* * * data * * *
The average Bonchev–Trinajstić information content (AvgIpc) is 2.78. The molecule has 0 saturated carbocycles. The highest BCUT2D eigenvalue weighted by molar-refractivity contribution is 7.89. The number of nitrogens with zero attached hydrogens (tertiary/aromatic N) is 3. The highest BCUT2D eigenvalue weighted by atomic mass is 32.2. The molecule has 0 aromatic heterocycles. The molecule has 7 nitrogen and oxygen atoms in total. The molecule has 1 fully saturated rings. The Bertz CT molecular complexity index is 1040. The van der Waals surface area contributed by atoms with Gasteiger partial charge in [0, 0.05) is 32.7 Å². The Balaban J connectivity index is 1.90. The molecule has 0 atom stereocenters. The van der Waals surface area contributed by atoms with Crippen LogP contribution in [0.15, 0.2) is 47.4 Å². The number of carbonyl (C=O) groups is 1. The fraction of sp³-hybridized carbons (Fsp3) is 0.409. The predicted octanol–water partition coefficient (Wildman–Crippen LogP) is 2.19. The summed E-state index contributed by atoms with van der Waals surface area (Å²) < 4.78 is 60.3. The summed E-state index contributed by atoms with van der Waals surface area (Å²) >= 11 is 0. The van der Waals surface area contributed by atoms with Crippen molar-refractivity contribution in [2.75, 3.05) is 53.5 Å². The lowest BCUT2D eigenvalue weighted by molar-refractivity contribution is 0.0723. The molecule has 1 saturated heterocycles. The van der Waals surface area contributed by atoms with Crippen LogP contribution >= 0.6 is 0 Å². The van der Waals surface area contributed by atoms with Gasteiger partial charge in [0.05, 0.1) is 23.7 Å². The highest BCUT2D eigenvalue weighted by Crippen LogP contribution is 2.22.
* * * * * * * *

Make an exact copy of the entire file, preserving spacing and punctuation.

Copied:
The average Bonchev–Trinajstić information content (AvgIpc) is 2.78. The molecule has 0 saturated carbocycles. The highest BCUT2D eigenvalue weighted by molar-refractivity contribution is 7.89. The number of nitrogens with zero attached hydrogens (tertiary/aromatic N) is 3. The highest BCUT2D eigenvalue weighted by atomic mass is 32.2. The molecule has 0 aromatic heterocycles. The molecule has 7 nitrogen and oxygen atoms in total. The molecule has 1 fully saturated rings. The Bertz CT molecular complexity index is 1040. The van der Waals surface area contributed by atoms with Gasteiger partial charge in [0, 0.05) is 32.7 Å². The Balaban J connectivity index is 1.90. The molecule has 0 atom stereocenters. The van der Waals surface area contributed by atoms with Crippen LogP contribution in [0.15, 0.2) is 47.4 Å². The number of carbonyl (C=O) groups is 1. The fraction of sp³-hybridized carbons (Fsp3) is 0.409. The predicted octanol–water partition coefficient (Wildman–Crippen LogP) is 2.19. The summed E-state index contributed by atoms with van der Waals surface area (Å²) < 4.78 is 60.3. The summed E-state index contributed by atoms with van der Waals surface area (Å²) >= 11 is 0. The van der Waals surface area contributed by atoms with Crippen molar-refractivity contribution in [2.75, 3.05) is 53.5 Å². The lowest BCUT2D eigenvalue weighted by molar-refractivity contribution is 0.0723. The molecule has 1 saturated heterocycles. The van der Waals surface area contributed by atoms with Crippen LogP contribution >= 0.6 is 0 Å². The van der Waals surface area contributed by atoms with Gasteiger partial charge in [0.05, 0.1) is 23.7 Å². The highest BCUT2D eigenvalue weighted by Crippen LogP contribution is 2.22.